Toyota: emissions debate must cover air quality
07 May 2013
Toyota is attempting to push the emissions debate towards embracing local air pollution rather than solely looking at CO2 emissions.
The company's new fleet boss Neil Broad told BusinessCar that the Japanese company is keen to "do the right thing", even though there are currently no taxation advantages attached to improving emissions such as NOx and particulates.
"There's a key difference between doing the right thing, and the thing that is just right for you," he said.
"If you're going to have an environmental stance then you have to do the right thing."
The move to diesel engines in recent years has brought increases in local air pollution, but petrol-electric hybrids, something Toyota is a market leader in, emit less of the pollution that causes issues such as respiratory problems, rather than the wider climate change implications of CO2 emissions.
"We're increasingly seeing corporate social responsibility on tender documents including CO2 limits, and we would like to push onto NOx and particulates as well," continued Broad.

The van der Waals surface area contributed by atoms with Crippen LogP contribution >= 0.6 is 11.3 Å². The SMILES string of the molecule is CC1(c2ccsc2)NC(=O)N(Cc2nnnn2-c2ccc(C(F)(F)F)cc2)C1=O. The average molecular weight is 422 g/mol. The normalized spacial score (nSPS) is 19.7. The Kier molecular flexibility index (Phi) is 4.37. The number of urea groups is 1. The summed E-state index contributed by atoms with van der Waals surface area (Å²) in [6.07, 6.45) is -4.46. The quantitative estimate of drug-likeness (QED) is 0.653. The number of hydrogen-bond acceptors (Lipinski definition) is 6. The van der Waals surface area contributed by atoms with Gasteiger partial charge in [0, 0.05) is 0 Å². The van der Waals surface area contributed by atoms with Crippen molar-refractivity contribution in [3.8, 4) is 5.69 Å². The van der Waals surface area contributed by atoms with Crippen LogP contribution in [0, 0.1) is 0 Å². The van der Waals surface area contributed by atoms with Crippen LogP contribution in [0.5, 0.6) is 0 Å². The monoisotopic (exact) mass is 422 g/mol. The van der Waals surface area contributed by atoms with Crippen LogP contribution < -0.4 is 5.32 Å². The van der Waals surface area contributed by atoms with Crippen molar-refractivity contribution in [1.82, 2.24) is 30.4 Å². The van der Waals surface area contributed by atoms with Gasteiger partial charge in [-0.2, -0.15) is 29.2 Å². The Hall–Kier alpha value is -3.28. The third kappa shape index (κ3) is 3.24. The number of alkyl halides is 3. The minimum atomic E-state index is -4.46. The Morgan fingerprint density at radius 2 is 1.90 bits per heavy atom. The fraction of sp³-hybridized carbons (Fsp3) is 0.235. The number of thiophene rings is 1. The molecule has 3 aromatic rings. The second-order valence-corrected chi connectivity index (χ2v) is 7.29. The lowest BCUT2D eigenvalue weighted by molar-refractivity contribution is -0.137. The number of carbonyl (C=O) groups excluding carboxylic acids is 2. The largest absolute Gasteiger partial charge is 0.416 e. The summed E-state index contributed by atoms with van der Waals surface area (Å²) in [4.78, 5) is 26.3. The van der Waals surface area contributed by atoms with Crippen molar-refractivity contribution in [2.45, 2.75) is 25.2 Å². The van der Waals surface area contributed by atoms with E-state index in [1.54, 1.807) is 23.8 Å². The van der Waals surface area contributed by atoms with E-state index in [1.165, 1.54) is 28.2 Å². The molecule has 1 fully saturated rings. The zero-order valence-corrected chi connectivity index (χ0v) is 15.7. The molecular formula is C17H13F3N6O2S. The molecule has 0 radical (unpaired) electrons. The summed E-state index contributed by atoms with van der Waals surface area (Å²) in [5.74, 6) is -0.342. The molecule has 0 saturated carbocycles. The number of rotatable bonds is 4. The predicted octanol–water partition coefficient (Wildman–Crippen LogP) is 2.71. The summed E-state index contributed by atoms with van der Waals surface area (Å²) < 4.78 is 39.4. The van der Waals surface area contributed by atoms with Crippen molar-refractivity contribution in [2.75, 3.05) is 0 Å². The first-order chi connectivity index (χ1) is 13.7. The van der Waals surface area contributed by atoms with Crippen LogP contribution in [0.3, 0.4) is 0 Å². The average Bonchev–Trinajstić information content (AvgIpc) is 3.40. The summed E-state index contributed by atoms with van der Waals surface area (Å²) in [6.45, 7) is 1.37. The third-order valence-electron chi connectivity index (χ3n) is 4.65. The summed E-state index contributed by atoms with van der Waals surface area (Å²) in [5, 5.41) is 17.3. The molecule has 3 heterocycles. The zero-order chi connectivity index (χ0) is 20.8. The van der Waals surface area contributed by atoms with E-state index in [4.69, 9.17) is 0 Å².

"The industry at the moment has got its head round one measurement and I'm not suggesting the tax regime will turn round overnight but this is important for UK, European and global air quality and it's our responsibility as a manufacturer to put less out there."
Broad said forthcoming Euro6 and Euro7 emissions standards will help improve air quality by making manufacturers control the amount of harmful gases their vehicles emit, but Broad said: "Not producing it in the first place is better than trapping or hoovering up what comes out."